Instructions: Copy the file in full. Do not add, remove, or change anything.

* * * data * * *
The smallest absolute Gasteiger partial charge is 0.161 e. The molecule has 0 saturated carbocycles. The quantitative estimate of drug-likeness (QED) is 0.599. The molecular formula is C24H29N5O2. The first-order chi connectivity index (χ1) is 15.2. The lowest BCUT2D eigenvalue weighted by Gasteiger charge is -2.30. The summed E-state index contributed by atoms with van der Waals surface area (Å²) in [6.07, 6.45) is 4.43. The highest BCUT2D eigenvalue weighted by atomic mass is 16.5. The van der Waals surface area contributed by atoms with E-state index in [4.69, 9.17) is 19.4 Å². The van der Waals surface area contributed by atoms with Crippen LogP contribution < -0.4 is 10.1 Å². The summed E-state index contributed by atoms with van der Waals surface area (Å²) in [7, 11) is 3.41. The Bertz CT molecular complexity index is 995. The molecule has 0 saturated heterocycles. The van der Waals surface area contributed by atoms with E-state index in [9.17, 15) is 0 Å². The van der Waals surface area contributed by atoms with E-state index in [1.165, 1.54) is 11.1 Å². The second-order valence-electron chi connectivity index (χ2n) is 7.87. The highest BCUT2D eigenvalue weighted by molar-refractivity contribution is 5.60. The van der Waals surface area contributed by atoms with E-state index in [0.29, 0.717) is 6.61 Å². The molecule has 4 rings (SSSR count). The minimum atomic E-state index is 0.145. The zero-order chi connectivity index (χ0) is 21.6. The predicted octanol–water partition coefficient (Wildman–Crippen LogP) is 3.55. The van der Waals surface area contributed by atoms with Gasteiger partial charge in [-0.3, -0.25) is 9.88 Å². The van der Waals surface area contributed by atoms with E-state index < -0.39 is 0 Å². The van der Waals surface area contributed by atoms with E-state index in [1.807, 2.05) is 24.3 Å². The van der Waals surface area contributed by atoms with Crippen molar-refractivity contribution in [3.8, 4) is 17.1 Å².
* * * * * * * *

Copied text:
The smallest absolute Gasteiger partial charge is 0.161 e. The molecule has 0 saturated carbocycles. The quantitative estimate of drug-likeness (QED) is 0.599. The molecular formula is C24H29N5O2. The first-order chi connectivity index (χ1) is 15.2. The lowest BCUT2D eigenvalue weighted by Gasteiger charge is -2.30. The summed E-state index contributed by atoms with van der Waals surface area (Å²) in [6.07, 6.45) is 4.43. The highest BCUT2D eigenvalue weighted by atomic mass is 16.5. The van der Waals surface area contributed by atoms with E-state index in [4.69, 9.17) is 19.4 Å². The van der Waals surface area contributed by atoms with Crippen LogP contribution < -0.4 is 10.1 Å². The summed E-state index contributed by atoms with van der Waals surface area (Å²) in [7, 11) is 3.41. The Bertz CT molecular complexity index is 995. The molecule has 0 saturated heterocycles. The van der Waals surface area contributed by atoms with E-state index in [9.17, 15) is 0 Å². The van der Waals surface area contributed by atoms with E-state index in [1.165, 1.54) is 11.1 Å². The second-order valence-electron chi connectivity index (χ2n) is 7.87. The highest BCUT2D eigenvalue weighted by molar-refractivity contribution is 5.60. The van der Waals surface area contributed by atoms with E-state index in [0.29, 0.717) is 6.61 Å². The molecule has 4 rings (SSSR count). The minimum atomic E-state index is 0.145. The zero-order chi connectivity index (χ0) is 21.6. The predicted octanol–water partition coefficient (Wildman–Crippen LogP) is 3.55. The van der Waals surface area contributed by atoms with Gasteiger partial charge in [-0.3, -0.25) is 9.88 Å². The van der Waals surface area contributed by atoms with E-state index < -0.39 is 0 Å². The van der Waals surface area contributed by atoms with E-state index in [1.807, 2.05) is 24.3 Å². The van der Waals surface area contributed by atoms with Crippen molar-refractivity contribution in [3.8, 4) is 17.1 Å².